Vitamin D related osteomalacia

Osteomalacia is a bone disorder in adults in which osteoid, the newly formed bone matrix, does not mineralise. Clinical symptoms include bone pain, muscular weakness (particularly proximal muscle weakness) and difficultly with walking.9 Fractures may occur due to bone fragility. Radiological changes also include pseudofractures (Looser's zone, Figure 1), which appear as a radiolucent line through bone cortex often with marginal sclerosis. Vitamin D deficiency is one cause of osteomalacia but vitamin D levels usually need to be very low (<25 nmol/L, often <12.5 nmol/L),9 to cause clinical osteomalacia. Other causes of osteomalacia include very low calcium intake and hyposphataemia from a range of causes. Furthermore, older adults consuming inadequate dietary calcium with low serum vitamin D levels can develop both osteoporosis and osteomalacia,2 although the precise prevalence of osteomalacia in patients with hip fracture is unclear due to substantial differences in how osteomalacia is histologically defined in different studies.10

Figure 1. Looser's zone (pseudofracture) in osteomalacia

Figure 1. Looser's zone (pseudofracture) in osteomalacia. There is a radiolucent line through the medial right femoral cortex with some sclerosis at its margins

Osteoporosis, falls and fracture

Key messages

For maximal primary fracture prevention in the elderly, adequate vitamin D levels and dietary calcium intake are both needed.

The benefits of supplementation are likely to be greater in those with vitamin D deficiency and/or low dietary calcium intakes.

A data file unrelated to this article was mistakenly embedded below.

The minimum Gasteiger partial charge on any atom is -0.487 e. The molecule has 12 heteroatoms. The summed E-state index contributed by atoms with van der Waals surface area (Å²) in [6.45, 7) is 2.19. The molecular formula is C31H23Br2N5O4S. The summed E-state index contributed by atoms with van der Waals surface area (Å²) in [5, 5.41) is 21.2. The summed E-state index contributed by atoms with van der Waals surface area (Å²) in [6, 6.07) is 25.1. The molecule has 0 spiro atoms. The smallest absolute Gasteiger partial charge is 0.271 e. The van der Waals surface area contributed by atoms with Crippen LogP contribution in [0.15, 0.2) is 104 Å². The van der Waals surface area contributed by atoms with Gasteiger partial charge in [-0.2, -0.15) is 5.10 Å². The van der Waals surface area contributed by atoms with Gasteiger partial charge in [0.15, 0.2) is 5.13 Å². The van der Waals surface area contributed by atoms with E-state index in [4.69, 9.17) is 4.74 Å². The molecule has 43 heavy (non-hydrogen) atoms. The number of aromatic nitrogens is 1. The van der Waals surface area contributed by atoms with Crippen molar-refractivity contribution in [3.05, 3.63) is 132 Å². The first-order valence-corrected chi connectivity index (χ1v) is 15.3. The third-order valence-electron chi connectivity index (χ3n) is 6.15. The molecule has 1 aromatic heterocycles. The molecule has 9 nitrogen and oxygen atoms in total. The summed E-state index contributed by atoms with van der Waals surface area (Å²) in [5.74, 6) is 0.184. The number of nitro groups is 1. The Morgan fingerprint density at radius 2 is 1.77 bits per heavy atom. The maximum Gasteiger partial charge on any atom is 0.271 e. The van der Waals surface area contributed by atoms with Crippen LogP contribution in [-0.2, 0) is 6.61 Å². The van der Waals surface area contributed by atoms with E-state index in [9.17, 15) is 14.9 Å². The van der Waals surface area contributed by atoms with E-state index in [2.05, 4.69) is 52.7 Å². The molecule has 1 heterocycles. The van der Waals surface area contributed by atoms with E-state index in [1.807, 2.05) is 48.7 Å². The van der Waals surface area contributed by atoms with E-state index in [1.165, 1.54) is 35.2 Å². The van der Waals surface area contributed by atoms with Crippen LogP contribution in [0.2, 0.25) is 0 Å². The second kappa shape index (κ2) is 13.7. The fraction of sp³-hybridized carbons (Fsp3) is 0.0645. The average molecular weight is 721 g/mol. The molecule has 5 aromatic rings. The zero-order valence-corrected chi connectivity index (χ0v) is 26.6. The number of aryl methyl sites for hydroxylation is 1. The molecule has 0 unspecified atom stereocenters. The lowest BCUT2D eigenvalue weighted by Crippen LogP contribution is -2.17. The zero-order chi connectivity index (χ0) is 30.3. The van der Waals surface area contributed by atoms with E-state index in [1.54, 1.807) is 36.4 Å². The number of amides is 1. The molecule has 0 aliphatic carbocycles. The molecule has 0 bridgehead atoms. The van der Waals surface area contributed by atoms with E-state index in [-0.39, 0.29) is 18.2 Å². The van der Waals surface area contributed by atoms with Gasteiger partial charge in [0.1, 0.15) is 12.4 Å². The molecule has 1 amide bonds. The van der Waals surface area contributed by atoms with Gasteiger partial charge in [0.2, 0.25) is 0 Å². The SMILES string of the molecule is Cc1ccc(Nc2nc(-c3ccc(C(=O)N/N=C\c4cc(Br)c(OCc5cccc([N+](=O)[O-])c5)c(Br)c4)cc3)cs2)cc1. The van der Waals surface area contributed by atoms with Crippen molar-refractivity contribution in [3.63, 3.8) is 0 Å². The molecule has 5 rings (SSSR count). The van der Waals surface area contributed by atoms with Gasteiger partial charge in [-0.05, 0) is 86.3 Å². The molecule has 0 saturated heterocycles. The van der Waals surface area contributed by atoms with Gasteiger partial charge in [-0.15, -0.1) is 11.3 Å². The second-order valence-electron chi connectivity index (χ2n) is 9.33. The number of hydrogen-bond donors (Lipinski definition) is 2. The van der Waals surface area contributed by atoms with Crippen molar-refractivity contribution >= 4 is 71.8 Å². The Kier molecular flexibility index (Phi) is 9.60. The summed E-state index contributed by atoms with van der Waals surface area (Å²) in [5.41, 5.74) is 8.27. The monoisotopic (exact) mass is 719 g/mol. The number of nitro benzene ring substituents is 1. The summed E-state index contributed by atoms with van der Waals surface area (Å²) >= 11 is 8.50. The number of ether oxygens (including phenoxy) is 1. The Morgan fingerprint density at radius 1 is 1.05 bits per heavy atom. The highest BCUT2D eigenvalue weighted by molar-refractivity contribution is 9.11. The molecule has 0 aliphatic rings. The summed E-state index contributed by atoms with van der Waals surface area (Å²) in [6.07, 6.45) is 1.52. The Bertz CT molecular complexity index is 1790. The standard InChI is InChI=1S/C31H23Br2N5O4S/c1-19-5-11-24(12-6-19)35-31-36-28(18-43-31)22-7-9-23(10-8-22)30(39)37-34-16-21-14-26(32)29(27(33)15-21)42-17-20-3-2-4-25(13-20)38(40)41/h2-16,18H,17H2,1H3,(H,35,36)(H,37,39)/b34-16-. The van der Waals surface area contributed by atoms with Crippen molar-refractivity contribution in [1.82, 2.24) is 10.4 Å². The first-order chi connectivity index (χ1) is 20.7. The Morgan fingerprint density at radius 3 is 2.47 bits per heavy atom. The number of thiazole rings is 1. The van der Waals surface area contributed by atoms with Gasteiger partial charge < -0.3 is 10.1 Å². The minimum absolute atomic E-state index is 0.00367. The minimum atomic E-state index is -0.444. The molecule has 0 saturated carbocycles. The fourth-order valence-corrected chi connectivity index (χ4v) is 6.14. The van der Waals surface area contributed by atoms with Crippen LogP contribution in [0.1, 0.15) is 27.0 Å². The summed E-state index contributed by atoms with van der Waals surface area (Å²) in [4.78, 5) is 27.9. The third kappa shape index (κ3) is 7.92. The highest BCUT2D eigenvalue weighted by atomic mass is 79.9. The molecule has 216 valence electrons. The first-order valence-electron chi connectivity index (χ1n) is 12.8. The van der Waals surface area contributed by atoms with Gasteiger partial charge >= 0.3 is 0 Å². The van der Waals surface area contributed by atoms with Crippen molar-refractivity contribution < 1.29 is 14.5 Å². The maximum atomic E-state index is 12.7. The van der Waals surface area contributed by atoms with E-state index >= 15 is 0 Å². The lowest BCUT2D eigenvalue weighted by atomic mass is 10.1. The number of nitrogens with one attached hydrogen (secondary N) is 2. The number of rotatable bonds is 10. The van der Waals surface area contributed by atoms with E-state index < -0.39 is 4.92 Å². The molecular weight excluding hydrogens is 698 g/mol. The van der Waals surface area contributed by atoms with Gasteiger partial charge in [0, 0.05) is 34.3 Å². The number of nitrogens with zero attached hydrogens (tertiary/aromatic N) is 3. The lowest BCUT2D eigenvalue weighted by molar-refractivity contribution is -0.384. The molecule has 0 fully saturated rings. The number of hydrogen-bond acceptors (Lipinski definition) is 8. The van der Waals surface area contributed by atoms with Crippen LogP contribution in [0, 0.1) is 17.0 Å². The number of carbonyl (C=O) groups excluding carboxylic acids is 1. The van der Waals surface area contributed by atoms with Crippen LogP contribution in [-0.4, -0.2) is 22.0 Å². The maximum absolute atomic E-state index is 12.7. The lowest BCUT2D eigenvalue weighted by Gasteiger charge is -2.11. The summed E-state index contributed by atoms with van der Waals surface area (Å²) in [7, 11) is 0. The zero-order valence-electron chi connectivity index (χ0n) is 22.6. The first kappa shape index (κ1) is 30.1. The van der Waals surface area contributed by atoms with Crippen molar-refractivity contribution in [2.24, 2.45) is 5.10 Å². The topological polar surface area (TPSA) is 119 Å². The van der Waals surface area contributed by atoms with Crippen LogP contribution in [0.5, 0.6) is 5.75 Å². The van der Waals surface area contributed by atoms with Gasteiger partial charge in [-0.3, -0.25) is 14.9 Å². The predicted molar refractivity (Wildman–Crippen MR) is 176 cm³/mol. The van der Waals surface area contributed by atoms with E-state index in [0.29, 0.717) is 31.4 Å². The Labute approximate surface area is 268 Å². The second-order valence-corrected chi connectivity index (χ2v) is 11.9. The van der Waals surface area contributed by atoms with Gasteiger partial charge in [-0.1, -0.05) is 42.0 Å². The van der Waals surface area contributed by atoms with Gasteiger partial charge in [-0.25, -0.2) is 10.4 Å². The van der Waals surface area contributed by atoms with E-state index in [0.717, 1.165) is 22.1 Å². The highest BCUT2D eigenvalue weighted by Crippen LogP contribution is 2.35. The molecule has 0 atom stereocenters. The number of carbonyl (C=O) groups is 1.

Low bone mineral density and falls are both risk factors for osteoporotic fractures.11 Serum vitamin D has been shown to be associated with both these risk factors in observational studies. In cross-sectional studies, serum vitamin D in the range 30–90 nmol/L has been positively correlated with hip bone mineral density in the elderly,12 but no clear threshold value has been established beyond which the relationship disappears. Most RCTs with bone density outcomes have given calcium and vitamin D concurrently, and overall effects on bone mineral density have predominantly been modest and mostly occurred in the first year of treatment. Low serum vitamin D has also been associated with falls in observational studies.13,14 Importantly, this association has been confirmed by RCT data. A meta-analysis of RCTs of vitamin D supplementation in the elderly (whether community dwelling or in institutions) demonstrated a reduction in falls risk of 19% with doses of vitamin D of 700–1000 IU/day (pooled relative risk [RR] 0.81; 95% CI: 0.71–0.92 from seven studies, n=1921) with no effects at lower doses (two studies, n=505).15 In addition, a subgroup analysis showed a 23% risk reduction (pooled RR 0.77; 95% CI: 0.65–0.90) if serum 25(OH)D levels above 60 nmol/L were achieved, but no reduction in risk if achieved levels were <60 nmol/L. Consistent with this, a meta-analysis of studies performed only in community dwelling older people demonstrated a reduction in falls-risk only in studies whose participants were selected on the basis of low serum vitamin D16 and a separate meta-analysis of studies in older people in nursing care facilities or hospitals showed a reduction in rate of falls.17 One more recent RCT has raised concerns regarding the safety of intermittent mega doses of vitamin D in the elderly, as such a regimen increased falls and fracture risk18 (See adverse affects of vitamin D).